severe weather events. He and Martha also did some volunteer work supervising construction
of shrimp farms in Belize for a charity organization.
They traveled to 49 U.S. states in their Airstream travel trailer, as well as southern
and western Canada and two trips into Mexico.
“In the 1980s they had a saying that, ‘It’s 10 o’clock, do you know where your kids
are?’ ” Fred said. “Our kids would call one another up and want to know where their
Though he has slowed down a bit as of late, Fred still has his own apartment in suburban
Chicago near daughter Jolie and her husband Ken, who take him on regular trips.
For his 99th birthday they went to Normandy during the 70th anniversary celebration for D-Day.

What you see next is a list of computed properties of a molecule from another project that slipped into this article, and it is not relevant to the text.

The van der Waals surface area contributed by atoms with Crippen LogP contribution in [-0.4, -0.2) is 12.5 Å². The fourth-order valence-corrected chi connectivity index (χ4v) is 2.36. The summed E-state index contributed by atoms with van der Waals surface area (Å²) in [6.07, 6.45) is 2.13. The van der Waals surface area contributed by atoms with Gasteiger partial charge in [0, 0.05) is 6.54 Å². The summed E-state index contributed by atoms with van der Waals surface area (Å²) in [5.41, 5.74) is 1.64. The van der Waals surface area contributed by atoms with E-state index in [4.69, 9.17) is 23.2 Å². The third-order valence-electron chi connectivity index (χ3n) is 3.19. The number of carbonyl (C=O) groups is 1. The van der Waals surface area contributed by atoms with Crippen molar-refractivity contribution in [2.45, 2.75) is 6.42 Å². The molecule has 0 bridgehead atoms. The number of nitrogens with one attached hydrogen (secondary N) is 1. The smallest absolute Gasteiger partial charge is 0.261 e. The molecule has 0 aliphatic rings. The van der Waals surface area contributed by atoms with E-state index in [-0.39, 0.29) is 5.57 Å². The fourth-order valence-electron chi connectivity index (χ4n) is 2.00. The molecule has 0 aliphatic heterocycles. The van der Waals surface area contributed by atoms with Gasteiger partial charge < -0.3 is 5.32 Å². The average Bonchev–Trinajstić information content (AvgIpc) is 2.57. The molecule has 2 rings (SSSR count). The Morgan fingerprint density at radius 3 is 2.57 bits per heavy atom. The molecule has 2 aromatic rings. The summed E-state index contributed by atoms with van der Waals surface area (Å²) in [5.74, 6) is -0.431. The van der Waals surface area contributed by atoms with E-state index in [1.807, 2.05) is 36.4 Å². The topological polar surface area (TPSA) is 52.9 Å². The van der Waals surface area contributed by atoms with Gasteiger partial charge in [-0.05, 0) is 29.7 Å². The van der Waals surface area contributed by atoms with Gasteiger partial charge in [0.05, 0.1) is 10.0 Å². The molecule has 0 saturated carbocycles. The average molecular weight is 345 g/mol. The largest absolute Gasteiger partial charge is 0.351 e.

They used his battalion diary to follow the route he traveled with C Battery in 1944.
For his 103rd birthday they went to Scotland and Ireland, finding birth certificates
for some of Martha’s ancestors in Northern Ireland. Last October, they traveled to
Florida to watch the launch of a rocket that Fred’s son Randy worked on for Lockheed-Martin.
And this year he returned to his alma mater for the first time in 70 years.
Tri-State College and the GI Bill played a big part in the life he has had, giving
him the opportunity to get out of poverty. That, in turn, allowed him to provide a
future for a family that now includes four children, 10 grandchildren and 11 great-grandchildren.
“I’m still amazed at the children of two people who were dirt farmers when they grew
up,” he said. “What our kids are doing now, and our grandchildren, it’s even more
Top photo: Fred Kays, center, stands with his son-in-law and daughter, Ken and Jolie Fredette,
outside the Sponsel Administration Building during their visit to the Trine University
campus on June 14. It was Fred's first visit to campus since he graduated in 1949.